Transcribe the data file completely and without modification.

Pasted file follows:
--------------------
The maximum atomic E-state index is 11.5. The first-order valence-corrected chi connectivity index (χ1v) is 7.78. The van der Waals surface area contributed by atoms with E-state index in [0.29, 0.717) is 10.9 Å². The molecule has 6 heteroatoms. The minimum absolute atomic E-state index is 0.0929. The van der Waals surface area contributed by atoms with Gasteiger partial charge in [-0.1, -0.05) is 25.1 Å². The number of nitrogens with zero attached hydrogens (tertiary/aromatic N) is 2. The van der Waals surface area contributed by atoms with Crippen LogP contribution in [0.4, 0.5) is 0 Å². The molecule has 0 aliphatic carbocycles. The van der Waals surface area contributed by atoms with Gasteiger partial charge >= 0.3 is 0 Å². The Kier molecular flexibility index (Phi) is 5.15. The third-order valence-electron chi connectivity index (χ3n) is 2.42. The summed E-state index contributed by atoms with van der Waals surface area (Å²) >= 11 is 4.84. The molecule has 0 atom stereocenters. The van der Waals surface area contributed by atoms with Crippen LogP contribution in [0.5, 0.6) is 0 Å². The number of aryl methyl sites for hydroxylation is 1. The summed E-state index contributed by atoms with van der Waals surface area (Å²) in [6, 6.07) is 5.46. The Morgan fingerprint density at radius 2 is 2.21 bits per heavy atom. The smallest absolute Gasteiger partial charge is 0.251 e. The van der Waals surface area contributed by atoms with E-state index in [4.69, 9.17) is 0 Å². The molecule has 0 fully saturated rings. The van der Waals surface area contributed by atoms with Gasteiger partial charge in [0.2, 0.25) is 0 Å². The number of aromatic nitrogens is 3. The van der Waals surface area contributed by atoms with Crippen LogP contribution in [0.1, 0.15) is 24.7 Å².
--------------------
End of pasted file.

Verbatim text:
The maximum atomic E-state index is 11.5. The first-order valence-corrected chi connectivity index (χ1v) is 7.78. The van der Waals surface area contributed by atoms with E-state index in [0.29, 0.717) is 10.9 Å². The molecule has 6 heteroatoms. The minimum absolute atomic E-state index is 0.0929. The van der Waals surface area contributed by atoms with Gasteiger partial charge in [-0.1, -0.05) is 25.1 Å². The number of nitrogens with zero attached hydrogens (tertiary/aromatic N) is 2. The van der Waals surface area contributed by atoms with Crippen LogP contribution in [0.4, 0.5) is 0 Å². The molecule has 0 aliphatic carbocycles. The van der Waals surface area contributed by atoms with Gasteiger partial charge >= 0.3 is 0 Å². The Kier molecular flexibility index (Phi) is 5.15. The third-order valence-electron chi connectivity index (χ3n) is 2.42. The summed E-state index contributed by atoms with van der Waals surface area (Å²) >= 11 is 4.84. The molecule has 0 atom stereocenters. The van der Waals surface area contributed by atoms with Crippen LogP contribution in [0.5, 0.6) is 0 Å². The number of aryl methyl sites for hydroxylation is 1. The summed E-state index contributed by atoms with van der Waals surface area (Å²) in [6, 6.07) is 5.46. The Morgan fingerprint density at radius 2 is 2.21 bits per heavy atom. The smallest absolute Gasteiger partial charge is 0.251 e. The van der Waals surface area contributed by atoms with E-state index in [4.69, 9.17) is 0 Å². The molecule has 0 fully saturated rings. The van der Waals surface area contributed by atoms with Gasteiger partial charge in [0.2, 0.25) is 0 Å². The number of aromatic nitrogens is 3. The van der Waals surface area contributed by atoms with Crippen LogP contribution in [0.1, 0.15) is 24.7 Å².